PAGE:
I used to consistently remember my dreams and write them down. I think one fed into the other…the more I journalled, the more I remembered. Bizarre images, even more bizarre when they were fuelled by pizza.
Here’s an example from my dream journal:
Like a joy ride, a slippery dip with a steep decline then ascends to throw you onto the next one. Amazing feeling as you fly over the gap. Fear factor. Seems possible to miss but nobody does. Physically structured so you don’t miss it.
But will Mum & Nana make it?
We seem to be connected to a train station.
I’m looking for a piece of artwork. A statue of a little girl. But she’s no longer on display. It’s covered in cellophane but the cellophane is peeling around the edges and I can glimpse the statue through the gap.
Ok, so yes my dreams were a bit strange. And if you want to work out what it means, try this Dream Dictionary.
I also had a few prophetic dreams. The scariest is the one where I dreamed I’d taken off from the airport and was flying over the ocean, and then the plane very quickly descended into the ocean. It was terrifying, and I woke up freaked out and sweating. The dream preceded a Swiss Air crash by a few hours.
I actually like the in-between time when I am half asleep and half awake…that’s the time I can direct my mind, think about my current story, imagine whole scenes, and find solutions. And hopefully, wake up and write them.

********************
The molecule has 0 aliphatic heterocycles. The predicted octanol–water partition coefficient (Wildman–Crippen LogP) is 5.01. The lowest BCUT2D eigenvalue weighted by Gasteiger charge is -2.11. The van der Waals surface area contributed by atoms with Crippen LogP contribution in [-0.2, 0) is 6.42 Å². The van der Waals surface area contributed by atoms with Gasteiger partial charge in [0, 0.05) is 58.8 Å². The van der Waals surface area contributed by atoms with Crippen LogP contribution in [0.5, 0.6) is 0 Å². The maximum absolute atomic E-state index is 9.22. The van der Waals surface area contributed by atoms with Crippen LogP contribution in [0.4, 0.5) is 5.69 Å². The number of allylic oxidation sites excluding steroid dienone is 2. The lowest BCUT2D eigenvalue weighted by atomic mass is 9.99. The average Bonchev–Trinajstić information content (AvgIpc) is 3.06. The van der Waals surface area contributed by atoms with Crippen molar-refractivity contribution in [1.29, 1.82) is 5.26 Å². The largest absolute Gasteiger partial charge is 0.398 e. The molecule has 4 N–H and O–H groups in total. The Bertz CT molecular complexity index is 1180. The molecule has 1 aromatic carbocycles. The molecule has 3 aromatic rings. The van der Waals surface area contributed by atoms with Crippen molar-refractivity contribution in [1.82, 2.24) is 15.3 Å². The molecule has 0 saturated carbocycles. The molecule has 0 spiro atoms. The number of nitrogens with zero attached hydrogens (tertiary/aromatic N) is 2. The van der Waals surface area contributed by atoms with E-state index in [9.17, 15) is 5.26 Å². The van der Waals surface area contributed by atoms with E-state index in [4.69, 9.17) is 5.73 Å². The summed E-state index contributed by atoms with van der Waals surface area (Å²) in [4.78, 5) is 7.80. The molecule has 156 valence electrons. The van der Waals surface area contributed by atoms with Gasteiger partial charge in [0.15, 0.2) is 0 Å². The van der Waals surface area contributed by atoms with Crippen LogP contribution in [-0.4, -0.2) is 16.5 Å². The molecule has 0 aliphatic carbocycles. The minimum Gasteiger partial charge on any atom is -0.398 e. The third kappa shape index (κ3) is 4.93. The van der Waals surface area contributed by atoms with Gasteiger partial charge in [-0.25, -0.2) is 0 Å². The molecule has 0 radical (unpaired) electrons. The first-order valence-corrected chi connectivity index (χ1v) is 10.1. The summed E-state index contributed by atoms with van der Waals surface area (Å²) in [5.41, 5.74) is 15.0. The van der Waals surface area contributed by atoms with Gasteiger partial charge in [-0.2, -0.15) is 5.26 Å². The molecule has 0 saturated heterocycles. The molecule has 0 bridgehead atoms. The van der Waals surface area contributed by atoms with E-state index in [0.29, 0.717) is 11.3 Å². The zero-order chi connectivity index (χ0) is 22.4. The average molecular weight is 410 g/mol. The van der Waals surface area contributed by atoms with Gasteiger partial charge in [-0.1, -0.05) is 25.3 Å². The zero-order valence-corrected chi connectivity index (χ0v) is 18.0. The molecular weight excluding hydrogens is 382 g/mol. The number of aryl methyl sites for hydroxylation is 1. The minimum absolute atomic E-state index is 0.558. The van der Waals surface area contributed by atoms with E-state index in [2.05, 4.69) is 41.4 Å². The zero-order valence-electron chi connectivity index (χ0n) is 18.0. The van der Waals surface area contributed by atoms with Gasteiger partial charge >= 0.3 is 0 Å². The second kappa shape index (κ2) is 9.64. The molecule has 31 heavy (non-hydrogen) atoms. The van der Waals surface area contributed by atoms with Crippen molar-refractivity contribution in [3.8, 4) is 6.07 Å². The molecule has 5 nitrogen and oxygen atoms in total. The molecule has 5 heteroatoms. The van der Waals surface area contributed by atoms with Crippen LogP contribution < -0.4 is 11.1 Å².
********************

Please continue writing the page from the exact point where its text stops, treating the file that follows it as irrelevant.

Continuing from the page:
I did a mini-workshop last week on Writing and Dreams with my writer’s group. But Jennifer did not look at symbolism at all — she said that it would take too long. Instead, she gave us a pre-dreamed dream, and we expanded on it — taking the scenario and the character in all different directions. It was an interesting exercise.
Dreams are great and can provide fascinating fodder for fiction but there is one point where they should not be used (with the exception of The Wizard of Oz, which is the forerunner).
If an author uses a “It was all just a dream” as a plot resolution, it is the lazy and unimaginative way out. To me, it’s a cop-out.
In The Wizard of Oz, it works, because ‘you were there, and you were there, and you were there’ — the doubling up of the actors from her real life to the land of Oz, the heroine’s journey in the dream, and the lessons that she learned. But let’s see, Patrick Duffy can’t get any work after he leaves Dallas, so the whole twelve months of episodes are Sue-Ellen’s dream? Give me a break.
I’m sure there are more examples in books and movies, though I try to avoid them. But I do remember when I typed a script for a friend many years ago, my sense of dismay when I reached the end, to find that he’d used the cop-out. It had all been a bad dream.
But surely, that would not be the end of the story…dreams then affect what you do in your life. There would be a further resolution. The story should not end just as the dreamer wakes up.
Do you allow your characters to dream? And what do they dream about?
Or can you think of any books or movies, where you felt ripped off because it turned out to be just a dream?